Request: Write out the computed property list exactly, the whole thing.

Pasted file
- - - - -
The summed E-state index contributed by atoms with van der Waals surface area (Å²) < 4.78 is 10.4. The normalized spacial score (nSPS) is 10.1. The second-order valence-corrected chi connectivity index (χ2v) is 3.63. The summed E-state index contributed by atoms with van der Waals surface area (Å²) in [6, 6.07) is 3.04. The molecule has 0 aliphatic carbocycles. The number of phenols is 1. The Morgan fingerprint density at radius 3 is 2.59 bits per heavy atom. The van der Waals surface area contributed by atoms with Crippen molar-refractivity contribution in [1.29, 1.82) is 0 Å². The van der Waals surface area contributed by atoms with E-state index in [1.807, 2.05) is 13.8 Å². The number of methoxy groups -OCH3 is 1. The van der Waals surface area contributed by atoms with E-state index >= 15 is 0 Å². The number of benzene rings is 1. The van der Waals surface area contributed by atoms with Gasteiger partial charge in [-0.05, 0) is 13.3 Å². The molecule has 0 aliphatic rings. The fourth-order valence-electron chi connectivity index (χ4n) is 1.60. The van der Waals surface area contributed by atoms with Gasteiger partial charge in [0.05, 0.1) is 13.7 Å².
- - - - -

The summed E-state index contributed by atoms with van der Waals surface area (Å²) < 4.78 is 10.4. The normalized spacial score (nSPS) is 10.1. The second-order valence-corrected chi connectivity index (χ2v) is 3.63. The summed E-state index contributed by atoms with van der Waals surface area (Å²) in [6, 6.07) is 3.04. The molecule has 0 aliphatic carbocycles. The number of phenols is 1. The Morgan fingerprint density at radius 3 is 2.59 bits per heavy atom. The van der Waals surface area contributed by atoms with Crippen molar-refractivity contribution in [1.29, 1.82) is 0 Å². The van der Waals surface area contributed by atoms with E-state index in [1.807, 2.05) is 13.8 Å². The number of methoxy groups -OCH3 is 1. The van der Waals surface area contributed by atoms with E-state index >= 15 is 0 Å². The number of benzene rings is 1. The van der Waals surface area contributed by atoms with Gasteiger partial charge in [-0.05, 0) is 13.3 Å². The molecule has 0 aliphatic rings. The fourth-order valence-electron chi connectivity index (χ4n) is 1.60. The van der Waals surface area contributed by atoms with Gasteiger partial charge in [0.05, 0.1) is 13.7 Å².